Metro Riders Suggest 5¢ Fare Hikes, Use of Stimulus Funds to Avoid Bus Cuts

Metro proposes cutting some lines or segments and increasing the gap between bus arrival times, affecting 72 routes on 42 lines.
Metro proposes cutting some lines or segments and increasing the gap between bus arrival times, affecting 72 routes on 42 lines. (By Jacquelyn Martin -- Associated Press)
By Lena H. Sun
Washington Post Staff Writer
Tuesday, April 21, 2009

After a week of public hearings on Metro's proposal to cut $13.6 million in Metrobus service, many riders said they would prefer to pay a nickel more in bus and rail fares than have any service cut to help close the agency's $29 million budget gap. A 5-cent across-the-board fare increase would eliminate any need for bus service cuts.

But it's doubtful that the board will have the votes to consider a fare increase this year. Even if District members, who blocked consideration of a 5-cent increase last month, changed their position, it's unlikely there would be enough time for another round of required public hearings on such a proposal before the board adopts a budget in June, members said.

Metro's proposal, to cut some lines or segments and increase the gap between bus arrival times, would affect 72 routes on 42 lines in Virginia, Maryland and the District. Hardest hit would be riders in Montgomery and Prince George's counties, where the two suburbs are facing about $6.7 million of the proposed route reductions and schedule cuts.

More than 400 people from various walks of life attended the hearings last week and lobbied for their routes to be saved. Metro employees are compiling testimony from the nearly 100 speakers and written comments from more than 150 other riders and will present it to the board of directors. Metro General Manager John B. Catoe Jr. will also recommend options to the board, which is likely to make a decision at a special meeting April 30.

Among the alternatives riders suggested was that Metro use $202 million in federal stimulus funds to close the gap. But Virginia and Maryland board members have said they are concerned that using one-time funds would dig a bigger hole for the agency the next year.

"It would create a much bigger budget problem . . . with no solution in sight for next year other than a very large fare increase, which we would not like to impose on our riders," said Maryland board member Peter Benjamin, chairman of Metro's finance committee.

However, Maryland state officials are exploring ways to preserve some service and are asking Montgomery and Prince George's county officials to consider using their own stimulus funds to offset cuts for one year, officials said.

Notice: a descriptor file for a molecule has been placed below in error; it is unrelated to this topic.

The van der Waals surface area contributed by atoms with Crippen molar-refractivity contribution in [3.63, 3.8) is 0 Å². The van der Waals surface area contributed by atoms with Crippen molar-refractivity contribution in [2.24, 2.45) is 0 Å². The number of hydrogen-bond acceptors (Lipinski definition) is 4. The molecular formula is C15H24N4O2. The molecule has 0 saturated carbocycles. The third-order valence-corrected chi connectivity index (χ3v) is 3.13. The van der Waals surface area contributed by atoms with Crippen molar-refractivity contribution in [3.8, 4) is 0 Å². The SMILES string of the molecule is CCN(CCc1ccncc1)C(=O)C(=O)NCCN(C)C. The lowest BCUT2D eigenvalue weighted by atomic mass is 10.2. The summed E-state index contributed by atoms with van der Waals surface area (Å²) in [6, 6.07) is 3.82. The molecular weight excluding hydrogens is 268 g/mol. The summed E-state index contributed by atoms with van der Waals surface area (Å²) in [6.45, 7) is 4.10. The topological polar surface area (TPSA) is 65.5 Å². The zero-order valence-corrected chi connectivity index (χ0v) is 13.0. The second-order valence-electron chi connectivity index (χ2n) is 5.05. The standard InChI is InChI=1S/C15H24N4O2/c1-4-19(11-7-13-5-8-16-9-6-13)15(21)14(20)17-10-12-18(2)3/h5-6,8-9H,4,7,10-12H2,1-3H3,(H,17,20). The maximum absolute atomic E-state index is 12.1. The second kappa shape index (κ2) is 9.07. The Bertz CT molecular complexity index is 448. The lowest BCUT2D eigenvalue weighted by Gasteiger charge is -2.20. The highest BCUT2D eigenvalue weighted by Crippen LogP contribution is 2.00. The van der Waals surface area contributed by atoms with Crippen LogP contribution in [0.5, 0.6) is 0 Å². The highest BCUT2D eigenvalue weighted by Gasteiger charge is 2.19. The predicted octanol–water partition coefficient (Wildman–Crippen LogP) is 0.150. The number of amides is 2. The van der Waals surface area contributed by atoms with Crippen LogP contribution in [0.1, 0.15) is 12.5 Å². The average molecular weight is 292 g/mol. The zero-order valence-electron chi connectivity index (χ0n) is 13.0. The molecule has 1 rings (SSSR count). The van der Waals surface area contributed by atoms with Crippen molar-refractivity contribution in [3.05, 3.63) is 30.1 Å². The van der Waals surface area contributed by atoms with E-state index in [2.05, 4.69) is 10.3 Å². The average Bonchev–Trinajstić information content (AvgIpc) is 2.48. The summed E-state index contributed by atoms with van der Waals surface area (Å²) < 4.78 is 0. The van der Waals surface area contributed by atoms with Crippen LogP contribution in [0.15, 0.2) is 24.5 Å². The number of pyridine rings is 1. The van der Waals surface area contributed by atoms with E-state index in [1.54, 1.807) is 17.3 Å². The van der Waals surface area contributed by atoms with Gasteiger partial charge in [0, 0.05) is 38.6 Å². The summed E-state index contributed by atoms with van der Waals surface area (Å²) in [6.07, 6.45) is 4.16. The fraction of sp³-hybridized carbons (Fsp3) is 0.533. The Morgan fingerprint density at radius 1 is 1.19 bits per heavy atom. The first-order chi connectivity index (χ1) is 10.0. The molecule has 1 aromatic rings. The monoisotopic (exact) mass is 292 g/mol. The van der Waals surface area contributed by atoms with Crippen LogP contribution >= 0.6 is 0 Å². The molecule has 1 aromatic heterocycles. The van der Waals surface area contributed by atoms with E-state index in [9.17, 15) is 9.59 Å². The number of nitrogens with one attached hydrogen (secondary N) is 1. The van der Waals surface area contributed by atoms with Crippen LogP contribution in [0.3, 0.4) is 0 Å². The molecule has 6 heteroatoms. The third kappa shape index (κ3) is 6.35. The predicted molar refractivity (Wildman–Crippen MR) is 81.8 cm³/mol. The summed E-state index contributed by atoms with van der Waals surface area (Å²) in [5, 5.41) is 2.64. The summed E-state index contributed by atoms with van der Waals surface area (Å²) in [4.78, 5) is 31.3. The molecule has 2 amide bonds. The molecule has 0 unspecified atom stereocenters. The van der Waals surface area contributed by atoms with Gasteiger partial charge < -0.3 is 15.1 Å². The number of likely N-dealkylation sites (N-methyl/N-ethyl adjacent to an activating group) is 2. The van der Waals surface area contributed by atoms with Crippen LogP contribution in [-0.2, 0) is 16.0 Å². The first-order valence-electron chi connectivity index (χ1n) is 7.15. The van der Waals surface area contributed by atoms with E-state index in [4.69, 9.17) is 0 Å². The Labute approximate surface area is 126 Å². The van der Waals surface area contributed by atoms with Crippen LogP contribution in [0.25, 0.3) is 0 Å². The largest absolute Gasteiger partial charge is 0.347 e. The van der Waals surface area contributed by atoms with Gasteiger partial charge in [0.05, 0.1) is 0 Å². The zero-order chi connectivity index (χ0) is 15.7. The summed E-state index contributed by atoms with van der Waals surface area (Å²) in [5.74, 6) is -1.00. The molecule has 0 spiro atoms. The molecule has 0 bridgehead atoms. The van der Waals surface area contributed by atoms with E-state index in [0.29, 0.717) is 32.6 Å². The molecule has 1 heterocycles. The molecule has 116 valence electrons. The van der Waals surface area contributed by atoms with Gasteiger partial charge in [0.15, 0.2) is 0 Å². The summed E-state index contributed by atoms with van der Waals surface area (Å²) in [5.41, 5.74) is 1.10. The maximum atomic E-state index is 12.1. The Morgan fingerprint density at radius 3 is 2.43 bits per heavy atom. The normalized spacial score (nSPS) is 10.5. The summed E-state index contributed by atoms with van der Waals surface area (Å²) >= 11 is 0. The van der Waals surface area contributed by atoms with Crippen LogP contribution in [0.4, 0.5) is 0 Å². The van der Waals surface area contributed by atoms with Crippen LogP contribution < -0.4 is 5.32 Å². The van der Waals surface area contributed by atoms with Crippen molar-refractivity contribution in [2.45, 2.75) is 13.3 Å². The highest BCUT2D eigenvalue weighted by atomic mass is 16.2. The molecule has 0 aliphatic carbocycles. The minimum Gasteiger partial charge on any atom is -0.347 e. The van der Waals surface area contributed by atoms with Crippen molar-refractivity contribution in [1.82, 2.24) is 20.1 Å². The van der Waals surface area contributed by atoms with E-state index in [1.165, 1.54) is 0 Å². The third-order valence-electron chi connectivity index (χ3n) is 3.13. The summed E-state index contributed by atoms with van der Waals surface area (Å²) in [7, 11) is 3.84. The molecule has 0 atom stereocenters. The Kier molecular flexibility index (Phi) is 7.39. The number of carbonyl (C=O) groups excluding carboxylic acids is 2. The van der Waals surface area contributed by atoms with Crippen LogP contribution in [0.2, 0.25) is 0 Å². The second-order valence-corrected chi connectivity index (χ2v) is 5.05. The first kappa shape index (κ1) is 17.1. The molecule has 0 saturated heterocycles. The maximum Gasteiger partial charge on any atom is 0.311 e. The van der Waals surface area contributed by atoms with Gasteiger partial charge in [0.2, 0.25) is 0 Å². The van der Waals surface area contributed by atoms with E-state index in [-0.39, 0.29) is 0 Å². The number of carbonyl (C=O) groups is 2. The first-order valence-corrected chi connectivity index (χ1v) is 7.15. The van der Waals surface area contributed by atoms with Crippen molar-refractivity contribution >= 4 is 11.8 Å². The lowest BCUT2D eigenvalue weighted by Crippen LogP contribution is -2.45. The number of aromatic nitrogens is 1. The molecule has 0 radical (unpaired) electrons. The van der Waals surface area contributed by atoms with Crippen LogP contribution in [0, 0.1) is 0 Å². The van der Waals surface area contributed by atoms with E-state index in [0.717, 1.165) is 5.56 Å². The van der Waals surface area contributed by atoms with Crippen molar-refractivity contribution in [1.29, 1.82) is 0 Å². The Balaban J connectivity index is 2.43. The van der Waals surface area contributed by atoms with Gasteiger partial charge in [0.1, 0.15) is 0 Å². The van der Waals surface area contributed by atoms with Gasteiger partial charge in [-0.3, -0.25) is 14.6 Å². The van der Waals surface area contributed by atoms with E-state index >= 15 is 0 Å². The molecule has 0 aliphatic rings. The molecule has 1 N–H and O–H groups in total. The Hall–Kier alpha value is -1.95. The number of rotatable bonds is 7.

The current proposal affects only Metrobus service. But the board could also consider some Metrorail measures that would marginally affect service, including closing some entrances at stations with multiple entrances.

MetroRiders.Org, a riders' group, noted that the public hearings took place after the important decisions had already been made.

"For the WMATA board to make the decision for the riders to cut service instead of allowing a 5-cent increase, if that's what the riders wanted, I think that is simply wrong, and I think that the WMATA board should reconsider that aspect if the riders would prefer that to the cuts," said Cindy Snow, a Germantown resident.

One of the most impassioned pleas came from a single mother who used to ride the P17, 18 and 19 buses because she had no choice. That is the Oxon Hill-Fort Washington line that runs to downtown Washington during weekday rush hours. The proposal calls for rerouting service to the Southern Avenue Metro station.

"I was on it as a single mother without any form of transportation whatsoever, trying to get back and forth to day care, to work and to run errands," said the woman, Rep. Donna Edwards (D), who represents Maryland's Fourth District.

Edwards said she knows from personal experience that the cuts would hurt some of the region's most challenged and vulnerable communities: senior citizens, people with disabilities, children and struggling workers. Some get on early in the morning, take two buses to a Metro train to get to work and ride public transportation an hour and a half each way, not because they want to, but "because they have to," she said.

She urged Metro to use the stimulus money that she and other members of Congress fought to get passed. "You need to use those to stop the service cuts," she said. "That's what it's intended for."

Montgomery Blair High School student Aaron Burger told the board that actions today will affect future ridership.

Teenagers think transit is cool, he said.

"We like it. It's fun. It's independent. It gets us out of the house," he said.

If teens grow up with access to public transportation, "we will continue going through our lives relying on the system to get us places. We will be your next users." But if Metro makes "us iffy about whether there will be a bus . . . we will start relying on driving cars, and we cannot sustain our society on everyone using a gasoline-powered vehicle and filling up the roads."

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